By Bobbie Whitehead
A native to the Americas, sweet potatoes stand out as one of any number of vegetables the early explorers saw growing in American Indian gardens.
And as October progresses, area growers have begun digging fresh sweet potatoes they will have for sale at farmers markets and roadside stands.
In Suffolk, Howard Piland, owner of B&H Produce at the Suffolk City Market & Country Store said he will begin to dig some sweet potatoes that he’ll have at the market.
Growers like Clifton Slade, owner of Slade’s Poultry Farm in Surry County, has already begun digging some of his sweet potatoes, and customers interested in buying some can call Slade at his farm to schedule an appointment.
“I’ve been digging a few and will have more,” said Slade, who will also be selling his sweet potatoes, vegetables and freshly processed chickens and eggs at the Hampton Farmers Market, and on Oct. 18, Slade said he’ll be there for the Harvest Market. The Hampton Farmers Market operates in Carousel Park on Saturdays from 9 a.m. to 1 p.m.
In Windsor and Franklin, W.N. Howell will have sweet potatoes for sale at the Franklin Farmers Market on Armory Drive in the National Guard Armory parking lot, which is where the current market operates, said Matthew Harrison.
The Franklin market is open year round, so Harrison said he will be selling sweet potatoes there.
For those who may enjoy the yams during the holidays, keep in mind that sweet potatoes and yams are terms used interchangeably but are actually different root vegetables. Sweet potatoes are just that – orange on the inside and sweet to the taste. Yams, however, are lighter in color and dry when cooked, came from Africa, but are preferred by some consumers.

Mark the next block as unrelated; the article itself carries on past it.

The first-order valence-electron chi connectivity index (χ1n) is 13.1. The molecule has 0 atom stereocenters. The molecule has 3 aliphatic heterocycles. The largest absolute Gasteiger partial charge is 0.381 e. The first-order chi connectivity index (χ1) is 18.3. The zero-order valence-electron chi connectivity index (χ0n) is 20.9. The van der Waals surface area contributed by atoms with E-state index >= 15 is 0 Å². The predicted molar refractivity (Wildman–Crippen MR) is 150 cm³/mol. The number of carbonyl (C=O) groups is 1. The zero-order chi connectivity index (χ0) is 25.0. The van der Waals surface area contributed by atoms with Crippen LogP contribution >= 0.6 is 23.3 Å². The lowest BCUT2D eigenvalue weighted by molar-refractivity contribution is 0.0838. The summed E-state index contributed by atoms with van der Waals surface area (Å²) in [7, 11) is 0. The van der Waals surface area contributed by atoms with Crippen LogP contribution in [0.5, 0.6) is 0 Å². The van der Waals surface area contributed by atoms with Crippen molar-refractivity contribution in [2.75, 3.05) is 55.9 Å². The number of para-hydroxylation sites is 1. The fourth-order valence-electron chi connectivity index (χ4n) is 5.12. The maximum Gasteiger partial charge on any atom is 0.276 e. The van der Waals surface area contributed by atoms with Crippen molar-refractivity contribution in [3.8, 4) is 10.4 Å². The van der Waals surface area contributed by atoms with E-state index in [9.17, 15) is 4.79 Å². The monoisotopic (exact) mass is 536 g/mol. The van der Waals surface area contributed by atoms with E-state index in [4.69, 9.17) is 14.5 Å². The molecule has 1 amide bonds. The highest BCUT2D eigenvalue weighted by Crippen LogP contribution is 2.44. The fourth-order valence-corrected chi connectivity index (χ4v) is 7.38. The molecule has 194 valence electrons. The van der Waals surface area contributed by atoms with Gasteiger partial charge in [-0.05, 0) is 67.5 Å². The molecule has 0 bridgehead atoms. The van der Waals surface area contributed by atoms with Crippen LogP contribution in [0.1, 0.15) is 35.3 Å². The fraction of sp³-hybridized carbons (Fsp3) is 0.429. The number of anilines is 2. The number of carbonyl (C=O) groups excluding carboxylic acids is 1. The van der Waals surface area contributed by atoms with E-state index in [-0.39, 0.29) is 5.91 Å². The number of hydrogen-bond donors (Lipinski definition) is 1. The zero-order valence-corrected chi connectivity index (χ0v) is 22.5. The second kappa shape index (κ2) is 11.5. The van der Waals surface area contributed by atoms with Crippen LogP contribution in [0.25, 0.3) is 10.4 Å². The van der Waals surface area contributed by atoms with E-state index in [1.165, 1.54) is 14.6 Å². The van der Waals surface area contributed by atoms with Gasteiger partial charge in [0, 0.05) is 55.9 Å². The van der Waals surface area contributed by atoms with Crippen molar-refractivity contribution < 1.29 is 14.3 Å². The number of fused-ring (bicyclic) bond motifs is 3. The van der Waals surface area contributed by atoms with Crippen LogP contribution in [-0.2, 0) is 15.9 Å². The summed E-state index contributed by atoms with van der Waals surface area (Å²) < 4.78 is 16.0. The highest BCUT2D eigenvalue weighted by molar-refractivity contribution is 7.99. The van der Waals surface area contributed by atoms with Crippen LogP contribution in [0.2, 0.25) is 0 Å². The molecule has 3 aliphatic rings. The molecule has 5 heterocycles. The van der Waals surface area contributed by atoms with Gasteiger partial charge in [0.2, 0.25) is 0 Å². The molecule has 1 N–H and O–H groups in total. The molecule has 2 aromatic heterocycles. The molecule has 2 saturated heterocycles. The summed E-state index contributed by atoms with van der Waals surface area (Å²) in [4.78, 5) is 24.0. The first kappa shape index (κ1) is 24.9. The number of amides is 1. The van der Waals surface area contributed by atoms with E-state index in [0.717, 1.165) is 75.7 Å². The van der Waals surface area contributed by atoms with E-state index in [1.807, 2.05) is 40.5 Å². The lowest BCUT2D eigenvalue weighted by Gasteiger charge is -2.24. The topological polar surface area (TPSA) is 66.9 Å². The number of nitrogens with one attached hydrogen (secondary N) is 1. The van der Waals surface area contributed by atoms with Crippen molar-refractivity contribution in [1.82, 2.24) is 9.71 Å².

In Virginia, commercial growers planted less than a thousand acres of sweet potatoes this year and slightly less than what they planted in 2007, according to the National Agricultural Statistics Service.
Interestingly, most sweet potatoes eaten in the United States come from one of four states – North Carolina, Mississippi, Louisiana and California with North Carolina leading the nation in sweet potato production, according to the Agriculture Marketing Resource Center.
Researchers say the sweet potato originated in South America. In 1543, explorers saw sweet potatoes growing as far north in what is now Louisiana in American Indian gardens, according the North Carolina Sweet Potato Commission. The Commission also reports that American Indians grew sweet potatoes in the Carolinas before “the European colonization.”
While once a main staple in American diets, sweet potatoes continue to be popular and are an excellent course of beta carotene, potassium, and Vitamins A and C, according to the U.S. Department of Agriculture.